Plant Description

Abutilon x hybridum

Abutilon x hybridum

There are a number of species of Abutilon, but the ones seen in our gardens are generally hybrids. They are long-flowering soft-wooded shrubs usually growing to between 1 and 2 m tall, with a similar spread. Known colloquially as Chinese lanterns (which the flowers do resemble), the hybrids are derived mainly from South American species. They prefer a mild to warm climate and are perfectly suited to Sydney gardens, and are quite resilient to our increasingly hot summers.

The colours of the flowers include white, yellow (both pale and vivid), orange, tangerine, red and various shades of pink. Flower shapes can vary from being quite tight to very flared and open. Some have calyces in a contrasting colour, which enhance the flower. There are a number of named cultivars, but few gardeners know the names of the ones in their gardens; they are usually referred to as 'the white one', 'the small orange one' etc. One very pretty small-flowered tawny orange one seems to have the name 'Copper Kettle'. One with green-and-white variegated leaves and a peach flower is called 'Souvenir de Bonn'.

They seem ideally suited to a part-shade spot (as long as they get at least half a day's sun, preferably in the morning) but do not cope so well with full shade, where they can become straggly. They will also grow in sun, but are so useful for part shade. They bloom over a long period: from early autumn to November in Sydney gardens. Late November seems to be the best time to prune them as they enter a quiescent phase for several months around that time.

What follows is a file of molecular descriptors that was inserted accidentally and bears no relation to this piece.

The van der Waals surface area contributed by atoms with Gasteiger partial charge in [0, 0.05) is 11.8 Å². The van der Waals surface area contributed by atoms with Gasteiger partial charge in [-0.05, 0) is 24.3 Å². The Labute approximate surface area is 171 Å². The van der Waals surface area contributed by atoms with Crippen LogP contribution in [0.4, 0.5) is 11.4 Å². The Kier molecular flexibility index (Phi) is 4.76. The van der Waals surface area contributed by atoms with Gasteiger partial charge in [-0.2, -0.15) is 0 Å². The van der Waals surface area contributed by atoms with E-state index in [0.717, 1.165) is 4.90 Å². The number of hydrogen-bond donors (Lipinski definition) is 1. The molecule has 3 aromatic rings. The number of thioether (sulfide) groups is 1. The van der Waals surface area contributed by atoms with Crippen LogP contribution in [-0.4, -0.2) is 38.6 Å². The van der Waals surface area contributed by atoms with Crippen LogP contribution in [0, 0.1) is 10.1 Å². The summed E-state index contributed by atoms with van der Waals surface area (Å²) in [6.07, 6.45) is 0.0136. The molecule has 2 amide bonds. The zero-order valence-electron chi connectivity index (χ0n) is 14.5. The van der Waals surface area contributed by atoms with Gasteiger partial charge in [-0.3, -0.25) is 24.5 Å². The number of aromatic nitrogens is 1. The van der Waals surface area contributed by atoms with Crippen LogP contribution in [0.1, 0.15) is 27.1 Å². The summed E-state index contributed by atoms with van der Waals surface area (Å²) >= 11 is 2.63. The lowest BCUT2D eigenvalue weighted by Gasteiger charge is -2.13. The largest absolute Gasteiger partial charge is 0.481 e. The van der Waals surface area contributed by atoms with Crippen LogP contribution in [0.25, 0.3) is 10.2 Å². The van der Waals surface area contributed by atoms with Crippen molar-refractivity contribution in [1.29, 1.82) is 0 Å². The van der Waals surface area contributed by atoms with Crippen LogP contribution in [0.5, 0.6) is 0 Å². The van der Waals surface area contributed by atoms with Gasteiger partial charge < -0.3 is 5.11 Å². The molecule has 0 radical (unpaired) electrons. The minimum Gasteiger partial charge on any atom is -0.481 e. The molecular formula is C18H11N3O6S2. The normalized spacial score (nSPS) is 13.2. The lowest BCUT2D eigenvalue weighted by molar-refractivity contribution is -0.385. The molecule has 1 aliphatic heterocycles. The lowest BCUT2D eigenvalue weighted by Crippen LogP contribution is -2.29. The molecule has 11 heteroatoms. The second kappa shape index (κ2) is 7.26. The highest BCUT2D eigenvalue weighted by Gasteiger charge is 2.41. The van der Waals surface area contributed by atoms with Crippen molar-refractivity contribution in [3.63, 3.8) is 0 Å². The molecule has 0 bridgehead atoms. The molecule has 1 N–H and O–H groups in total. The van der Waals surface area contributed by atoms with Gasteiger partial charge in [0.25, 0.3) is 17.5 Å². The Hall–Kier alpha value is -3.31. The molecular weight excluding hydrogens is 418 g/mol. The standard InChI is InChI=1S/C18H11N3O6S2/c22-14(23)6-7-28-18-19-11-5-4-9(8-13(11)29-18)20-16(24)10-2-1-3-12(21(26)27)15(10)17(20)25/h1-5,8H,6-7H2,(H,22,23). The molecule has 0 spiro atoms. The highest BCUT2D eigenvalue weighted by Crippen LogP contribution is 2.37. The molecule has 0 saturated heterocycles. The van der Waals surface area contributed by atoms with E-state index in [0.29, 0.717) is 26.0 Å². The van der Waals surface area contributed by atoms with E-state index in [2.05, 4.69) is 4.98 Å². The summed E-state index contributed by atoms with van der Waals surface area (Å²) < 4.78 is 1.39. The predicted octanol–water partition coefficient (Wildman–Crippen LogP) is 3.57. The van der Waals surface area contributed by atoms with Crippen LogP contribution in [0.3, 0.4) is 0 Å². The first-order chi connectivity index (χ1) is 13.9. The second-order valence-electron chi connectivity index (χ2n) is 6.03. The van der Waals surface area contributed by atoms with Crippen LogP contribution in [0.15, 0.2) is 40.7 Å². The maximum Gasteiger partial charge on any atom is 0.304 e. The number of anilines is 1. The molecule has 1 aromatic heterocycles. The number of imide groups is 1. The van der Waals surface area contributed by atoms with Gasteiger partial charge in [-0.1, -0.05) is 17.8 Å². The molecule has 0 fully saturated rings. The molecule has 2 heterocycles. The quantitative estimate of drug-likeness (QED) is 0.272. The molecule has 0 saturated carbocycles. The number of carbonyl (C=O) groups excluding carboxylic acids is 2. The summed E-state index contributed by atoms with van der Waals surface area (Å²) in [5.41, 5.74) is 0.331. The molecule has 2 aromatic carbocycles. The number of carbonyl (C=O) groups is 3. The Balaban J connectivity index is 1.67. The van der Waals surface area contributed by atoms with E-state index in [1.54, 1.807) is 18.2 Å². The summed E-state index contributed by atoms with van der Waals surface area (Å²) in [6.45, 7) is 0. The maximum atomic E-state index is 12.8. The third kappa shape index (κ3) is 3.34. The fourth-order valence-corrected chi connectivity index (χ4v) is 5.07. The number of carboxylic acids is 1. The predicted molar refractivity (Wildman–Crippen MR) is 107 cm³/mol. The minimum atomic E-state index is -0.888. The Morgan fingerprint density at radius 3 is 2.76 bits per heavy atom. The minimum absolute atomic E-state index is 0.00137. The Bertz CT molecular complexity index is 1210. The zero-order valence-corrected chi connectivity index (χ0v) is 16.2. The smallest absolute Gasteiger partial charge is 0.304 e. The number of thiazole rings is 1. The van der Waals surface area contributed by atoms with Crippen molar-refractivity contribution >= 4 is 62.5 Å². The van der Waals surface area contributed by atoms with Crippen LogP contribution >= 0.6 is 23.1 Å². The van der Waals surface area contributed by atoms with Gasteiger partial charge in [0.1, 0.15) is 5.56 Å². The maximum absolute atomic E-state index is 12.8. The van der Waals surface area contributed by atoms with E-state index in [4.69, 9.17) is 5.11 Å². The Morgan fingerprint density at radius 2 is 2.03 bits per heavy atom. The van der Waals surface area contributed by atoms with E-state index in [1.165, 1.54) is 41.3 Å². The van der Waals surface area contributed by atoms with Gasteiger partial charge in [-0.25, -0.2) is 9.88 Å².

They are prone to a nasty leaf-rolling caterpillar in summer which can defoliate a plant in just a few days. Use Dipel, Yates Success or pyrethrum for a low-toxic spray. I have found Yates Success to give pretty good results; it is based on a bacteria rather than a harmful chemical. You may need to apply these treatments a couple of times to achieve control. They can also be attacked by flea beetles, which can make many holes in the leaves. Neem oil may help to control them. Try a drench of neem oil around the plant at the end of winter to control the larvae. Abutilon can get very woody after a while, and may need to be replaced with a fresh plant struck from a cutting. Older plants seem more vulnerable to pests. Cuttings taken in autumn or spring will take root easily if kept in a humid environment. Abutilons can be trained as standards: begin when the plant is young and has a single stem. I've seen some examples where a couple of different coloured versions and plaited together to give a rather impressive result.


Abutilon x hybridum
Out now in my Sydney garden.
Flowers from March to November.
Plant Family: Malvaceae

Other Abutilon

Sponsor messages